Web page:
Education lobbyists complete weeklong conference in Ottawa

Tuesday, April 7th, 2009

USC President Stephen Lecce and Minister of Labour Rona Ambrose

Courtesy of Stephen Lecce

SCHMOOZING LIKE IT’S PART OF HIS JOB … WAIT IT IS. Minister of Labour Rona Ambrose was one of many dignitaries University Students’ Council President Stephen Lecce met with last week in Ottawa at an annual conference hosted by the Canadian Alliance of Student Associations. Lecce, along with USC VP-university affairs Jacqueline Cole, also met with Prime Minister Stephen Harper and Liberal leader Michael Ignatieff during the week.

While students were busy cramming for exams, individuals from various Canadian student governments met with federal government officials in Ottawa last week to discuss the state of Canada’s post-secondary education.

Since government funding is decreasing across the country, students and government representatives discussed solutions to maintaining the quality and accessibility of education.

In total, over 150 Senators, Members of Parliament and government officials took part in the weeklong discussions, which coincided with the Canadian Alliance of Student Associations annual lobby conference. CASA is an alliance of student associations from across Canada.

“Overall the lobbying went really well,” Jacqueline Cole, University Students’ Council VP-university affairs and Western’s representative in the negotiations, said. “All our points were received really well by all parties.”

Cole, alongside USC President Stephen Lecce and USC policy analyst Scott Courtice, took part in the discussions.

In total, CASA gathered 24 lobbyists and arranged for them to attend 160 separate meetings.

“This is the first time in history that a student group has met with every leader and every party. This is evidence that people care about these issues,” Zach Churchill, national director of CASA, said.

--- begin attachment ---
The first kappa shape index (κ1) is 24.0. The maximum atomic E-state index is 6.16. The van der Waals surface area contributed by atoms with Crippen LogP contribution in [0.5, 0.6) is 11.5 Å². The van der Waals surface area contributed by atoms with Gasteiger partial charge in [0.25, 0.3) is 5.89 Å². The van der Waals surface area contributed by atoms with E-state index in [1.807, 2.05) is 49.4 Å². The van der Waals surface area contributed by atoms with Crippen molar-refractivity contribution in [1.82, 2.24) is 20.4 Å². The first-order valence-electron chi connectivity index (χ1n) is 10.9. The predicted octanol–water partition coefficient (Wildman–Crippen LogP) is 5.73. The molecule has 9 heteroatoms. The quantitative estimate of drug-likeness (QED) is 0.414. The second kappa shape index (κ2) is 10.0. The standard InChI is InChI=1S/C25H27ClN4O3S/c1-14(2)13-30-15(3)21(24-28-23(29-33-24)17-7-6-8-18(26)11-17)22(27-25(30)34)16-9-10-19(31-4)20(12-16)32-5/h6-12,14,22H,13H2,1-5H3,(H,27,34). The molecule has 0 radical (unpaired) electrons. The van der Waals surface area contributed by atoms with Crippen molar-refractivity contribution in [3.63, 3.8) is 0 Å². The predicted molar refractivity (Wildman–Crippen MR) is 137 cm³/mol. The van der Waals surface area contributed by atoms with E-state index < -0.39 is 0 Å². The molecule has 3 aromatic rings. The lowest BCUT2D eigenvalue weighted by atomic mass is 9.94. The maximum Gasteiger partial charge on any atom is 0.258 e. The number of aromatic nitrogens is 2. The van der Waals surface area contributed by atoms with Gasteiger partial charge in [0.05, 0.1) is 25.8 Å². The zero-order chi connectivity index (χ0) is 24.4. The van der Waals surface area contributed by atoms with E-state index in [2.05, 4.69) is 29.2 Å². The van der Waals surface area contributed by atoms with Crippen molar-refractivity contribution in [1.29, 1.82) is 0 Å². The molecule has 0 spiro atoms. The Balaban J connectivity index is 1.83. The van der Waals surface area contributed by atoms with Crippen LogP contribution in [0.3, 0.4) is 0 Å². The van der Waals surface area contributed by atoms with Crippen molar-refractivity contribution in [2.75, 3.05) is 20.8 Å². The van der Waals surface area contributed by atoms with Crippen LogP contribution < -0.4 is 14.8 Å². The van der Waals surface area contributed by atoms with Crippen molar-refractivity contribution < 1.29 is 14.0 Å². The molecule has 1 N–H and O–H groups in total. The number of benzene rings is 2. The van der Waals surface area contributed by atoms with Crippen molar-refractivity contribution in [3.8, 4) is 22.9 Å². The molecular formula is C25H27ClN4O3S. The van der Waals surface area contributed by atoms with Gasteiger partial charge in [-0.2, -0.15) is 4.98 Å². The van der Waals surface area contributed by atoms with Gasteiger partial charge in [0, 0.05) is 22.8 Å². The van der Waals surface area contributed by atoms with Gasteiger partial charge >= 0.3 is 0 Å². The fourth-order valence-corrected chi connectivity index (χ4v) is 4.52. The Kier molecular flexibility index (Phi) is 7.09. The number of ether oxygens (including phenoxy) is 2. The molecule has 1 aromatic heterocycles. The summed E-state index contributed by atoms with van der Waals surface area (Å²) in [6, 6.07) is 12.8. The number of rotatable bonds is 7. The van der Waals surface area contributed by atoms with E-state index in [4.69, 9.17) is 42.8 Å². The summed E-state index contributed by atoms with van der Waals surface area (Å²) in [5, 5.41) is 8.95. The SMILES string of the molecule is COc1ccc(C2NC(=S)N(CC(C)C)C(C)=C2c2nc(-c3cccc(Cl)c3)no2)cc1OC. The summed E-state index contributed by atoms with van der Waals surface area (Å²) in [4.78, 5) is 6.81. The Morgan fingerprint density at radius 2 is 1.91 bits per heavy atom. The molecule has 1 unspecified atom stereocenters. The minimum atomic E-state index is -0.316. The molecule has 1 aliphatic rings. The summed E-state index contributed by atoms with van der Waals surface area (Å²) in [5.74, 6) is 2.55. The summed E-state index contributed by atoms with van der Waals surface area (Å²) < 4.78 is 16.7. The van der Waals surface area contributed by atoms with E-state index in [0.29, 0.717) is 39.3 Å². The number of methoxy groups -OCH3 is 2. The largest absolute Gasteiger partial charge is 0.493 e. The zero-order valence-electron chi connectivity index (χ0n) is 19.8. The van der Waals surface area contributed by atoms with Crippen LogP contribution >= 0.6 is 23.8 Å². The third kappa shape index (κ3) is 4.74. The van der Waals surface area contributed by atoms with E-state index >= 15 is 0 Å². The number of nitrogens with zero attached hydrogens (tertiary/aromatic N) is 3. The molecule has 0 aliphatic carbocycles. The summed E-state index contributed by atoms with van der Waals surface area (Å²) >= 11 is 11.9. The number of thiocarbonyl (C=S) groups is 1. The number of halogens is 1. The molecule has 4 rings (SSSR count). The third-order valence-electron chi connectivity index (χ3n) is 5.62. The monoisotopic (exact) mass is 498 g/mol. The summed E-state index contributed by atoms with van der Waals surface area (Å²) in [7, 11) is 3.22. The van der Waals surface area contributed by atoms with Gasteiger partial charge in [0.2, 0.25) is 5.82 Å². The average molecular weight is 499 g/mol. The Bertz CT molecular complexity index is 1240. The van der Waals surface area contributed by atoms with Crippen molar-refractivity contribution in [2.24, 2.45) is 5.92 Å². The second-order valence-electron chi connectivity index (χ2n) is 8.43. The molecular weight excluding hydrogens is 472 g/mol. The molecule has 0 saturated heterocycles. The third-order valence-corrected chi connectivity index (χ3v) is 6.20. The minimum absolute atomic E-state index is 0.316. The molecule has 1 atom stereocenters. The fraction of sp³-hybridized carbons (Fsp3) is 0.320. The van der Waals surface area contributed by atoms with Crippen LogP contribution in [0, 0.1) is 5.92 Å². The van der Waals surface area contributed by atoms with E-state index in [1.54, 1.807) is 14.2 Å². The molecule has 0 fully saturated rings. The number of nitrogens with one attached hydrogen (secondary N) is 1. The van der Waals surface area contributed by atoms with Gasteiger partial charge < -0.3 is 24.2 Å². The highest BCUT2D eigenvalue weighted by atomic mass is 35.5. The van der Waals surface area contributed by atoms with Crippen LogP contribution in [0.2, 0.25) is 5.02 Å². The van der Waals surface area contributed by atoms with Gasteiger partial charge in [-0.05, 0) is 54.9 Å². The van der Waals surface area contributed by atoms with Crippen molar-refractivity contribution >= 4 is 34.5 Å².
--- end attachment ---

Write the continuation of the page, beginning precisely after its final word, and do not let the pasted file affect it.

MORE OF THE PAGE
“At this conference we are focusing on new programs which are going to be available in the near future. Although it is really hard asking for more money because of the country’s current economic situation, we are still implementing new programs,” Cole added.

Western students will be impacted by CASA’s accomplishments last week, according to Cole. She explained the cost of textbooks could be directly reduced as a result of negotiations with the federal government.

“CASA has played an integral role in obtaining grants for students and ensuring the ability to afford a post-secondary education is possible. It is extremely beneficial to students that grants increase in proportion to inflation,” she said.

According to Cole, the solutions presented were about funding student education realistically. Discussions also focused on the quality of academic materials, copyright laws and graduate student funding.

“There’s been a big discussion coming up in recent years about copyright and how to deal with copyright in the age of digital information. The question has been how to protect producers in this era of so much information available,” Churchill said, explaining the copyright debate.

“Things that could be affected include WebCT and online databases. We are looking to find legislation that both protects producers and allows students to use information for learning and knowledge building. The government can’t provide 19th century solutions to a 21st century challenge,” he added.

“For example, the Canadian Student Grant Program will expand from $350 million in funding to $430 million over the next few years. This program is designed to reduce student debt and help students designated at the high needs level,” Cole explained.

Another example is the new optional Repayment Assistance Plan that will start in the coming months. The RAP ensures low income graduates will only pay affordable payments during the first five years and after 15 years all debts will be forgiven.

“Canada is the only country in the world that allows importers to charge a tax on books that come from out of the country,” Churchill said.

“This money is levied directly on to students. If we simply eliminate this legislation we will save students $30 million a year.”

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